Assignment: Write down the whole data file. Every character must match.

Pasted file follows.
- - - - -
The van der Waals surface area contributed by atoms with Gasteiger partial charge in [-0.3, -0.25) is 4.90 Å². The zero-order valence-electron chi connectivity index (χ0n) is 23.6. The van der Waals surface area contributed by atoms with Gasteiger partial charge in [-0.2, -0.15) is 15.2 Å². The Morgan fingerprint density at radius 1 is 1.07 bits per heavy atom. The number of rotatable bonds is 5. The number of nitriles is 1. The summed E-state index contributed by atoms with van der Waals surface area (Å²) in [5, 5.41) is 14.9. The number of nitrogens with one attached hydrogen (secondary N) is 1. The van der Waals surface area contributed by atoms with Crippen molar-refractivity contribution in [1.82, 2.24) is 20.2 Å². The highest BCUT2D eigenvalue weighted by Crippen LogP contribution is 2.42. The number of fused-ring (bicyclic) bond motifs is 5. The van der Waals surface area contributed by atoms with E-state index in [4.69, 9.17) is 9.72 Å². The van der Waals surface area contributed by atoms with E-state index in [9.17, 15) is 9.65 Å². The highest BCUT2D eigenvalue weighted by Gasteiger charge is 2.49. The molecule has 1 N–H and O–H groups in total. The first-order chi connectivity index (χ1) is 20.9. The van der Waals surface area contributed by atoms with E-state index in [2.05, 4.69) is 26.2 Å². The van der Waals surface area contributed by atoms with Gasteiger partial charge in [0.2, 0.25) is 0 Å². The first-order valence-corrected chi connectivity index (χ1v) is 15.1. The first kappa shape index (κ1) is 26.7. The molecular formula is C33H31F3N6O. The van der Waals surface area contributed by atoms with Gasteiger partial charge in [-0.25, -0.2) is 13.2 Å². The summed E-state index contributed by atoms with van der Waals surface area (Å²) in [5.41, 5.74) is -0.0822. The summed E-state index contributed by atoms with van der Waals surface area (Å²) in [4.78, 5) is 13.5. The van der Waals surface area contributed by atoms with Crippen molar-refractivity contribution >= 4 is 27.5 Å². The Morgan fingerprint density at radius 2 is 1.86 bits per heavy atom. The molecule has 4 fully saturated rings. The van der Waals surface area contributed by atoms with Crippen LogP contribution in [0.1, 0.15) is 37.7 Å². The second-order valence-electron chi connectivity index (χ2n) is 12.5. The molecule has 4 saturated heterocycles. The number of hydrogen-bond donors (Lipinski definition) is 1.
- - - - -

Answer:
The van der Waals surface area contributed by atoms with Gasteiger partial charge in [-0.3, -0.25) is 4.90 Å². The zero-order valence-electron chi connectivity index (χ0n) is 23.6. The van der Waals surface area contributed by atoms with Gasteiger partial charge in [-0.2, -0.15) is 15.2 Å². The Morgan fingerprint density at radius 1 is 1.07 bits per heavy atom. The number of rotatable bonds is 5. The number of nitriles is 1. The summed E-state index contributed by atoms with van der Waals surface area (Å²) in [5, 5.41) is 14.9. The number of nitrogens with one attached hydrogen (secondary N) is 1. The van der Waals surface area contributed by atoms with Crippen molar-refractivity contribution in [1.82, 2.24) is 20.2 Å². The highest BCUT2D eigenvalue weighted by Crippen LogP contribution is 2.42. The number of fused-ring (bicyclic) bond motifs is 5. The van der Waals surface area contributed by atoms with E-state index in [4.69, 9.17) is 9.72 Å². The van der Waals surface area contributed by atoms with E-state index in [9.17, 15) is 9.65 Å². The highest BCUT2D eigenvalue weighted by Gasteiger charge is 2.49. The molecule has 1 N–H and O–H groups in total. The first-order chi connectivity index (χ1) is 20.9. The van der Waals surface area contributed by atoms with E-state index in [2.05, 4.69) is 26.2 Å². The van der Waals surface area contributed by atoms with Gasteiger partial charge in [0.2, 0.25) is 0 Å². The first-order valence-corrected chi connectivity index (χ1v) is 15.1. The first kappa shape index (κ1) is 26.7. The molecular formula is C33H31F3N6O. The van der Waals surface area contributed by atoms with Gasteiger partial charge in [-0.25, -0.2) is 13.2 Å². The summed E-state index contributed by atoms with van der Waals surface area (Å²) in [5.41, 5.74) is -0.0822. The summed E-state index contributed by atoms with van der Waals surface area (Å²) in [4.78, 5) is 13.5. The van der Waals surface area contributed by atoms with Crippen molar-refractivity contribution >= 4 is 27.5 Å². The Morgan fingerprint density at radius 2 is 1.86 bits per heavy atom. The molecule has 4 fully saturated rings. The van der Waals surface area contributed by atoms with Crippen LogP contribution in [0.1, 0.15) is 37.7 Å². The second-order valence-electron chi connectivity index (χ2n) is 12.5. The molecule has 4 saturated heterocycles. The number of hydrogen-bond donors (Lipinski definition) is 1.